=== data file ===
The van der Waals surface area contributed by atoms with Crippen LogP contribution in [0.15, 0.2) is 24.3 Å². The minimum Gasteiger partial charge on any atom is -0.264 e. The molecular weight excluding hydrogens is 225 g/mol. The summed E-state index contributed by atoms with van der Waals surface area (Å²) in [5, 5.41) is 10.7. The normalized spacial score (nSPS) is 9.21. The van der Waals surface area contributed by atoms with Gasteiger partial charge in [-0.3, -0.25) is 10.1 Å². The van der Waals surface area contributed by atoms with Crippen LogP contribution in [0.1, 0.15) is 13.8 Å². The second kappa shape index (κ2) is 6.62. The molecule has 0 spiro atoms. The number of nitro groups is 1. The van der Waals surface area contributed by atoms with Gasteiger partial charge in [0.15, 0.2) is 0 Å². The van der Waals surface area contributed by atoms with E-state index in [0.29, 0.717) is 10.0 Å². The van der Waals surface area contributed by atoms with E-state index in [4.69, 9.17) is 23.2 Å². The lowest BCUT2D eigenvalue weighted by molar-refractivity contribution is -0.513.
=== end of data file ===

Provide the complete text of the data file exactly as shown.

The van der Waals surface area contributed by atoms with Crippen LogP contribution in [0.15, 0.2) is 24.3 Å². The minimum Gasteiger partial charge on any atom is -0.264 e. The molecular weight excluding hydrogens is 225 g/mol. The summed E-state index contributed by atoms with van der Waals surface area (Å²) in [5, 5.41) is 10.7. The normalized spacial score (nSPS) is 9.21. The van der Waals surface area contributed by atoms with Gasteiger partial charge in [-0.3, -0.25) is 10.1 Å². The van der Waals surface area contributed by atoms with Crippen LogP contribution in [0.1, 0.15) is 13.8 Å². The second kappa shape index (κ2) is 6.62. The molecule has 0 spiro atoms. The number of nitro groups is 1. The van der Waals surface area contributed by atoms with Gasteiger partial charge in [0.15, 0.2) is 0 Å². The van der Waals surface area contributed by atoms with E-state index in [0.29, 0.717) is 10.0 Å². The van der Waals surface area contributed by atoms with E-state index in [4.69, 9.17) is 23.2 Å². The lowest BCUT2D eigenvalue weighted by molar-refractivity contribution is -0.513.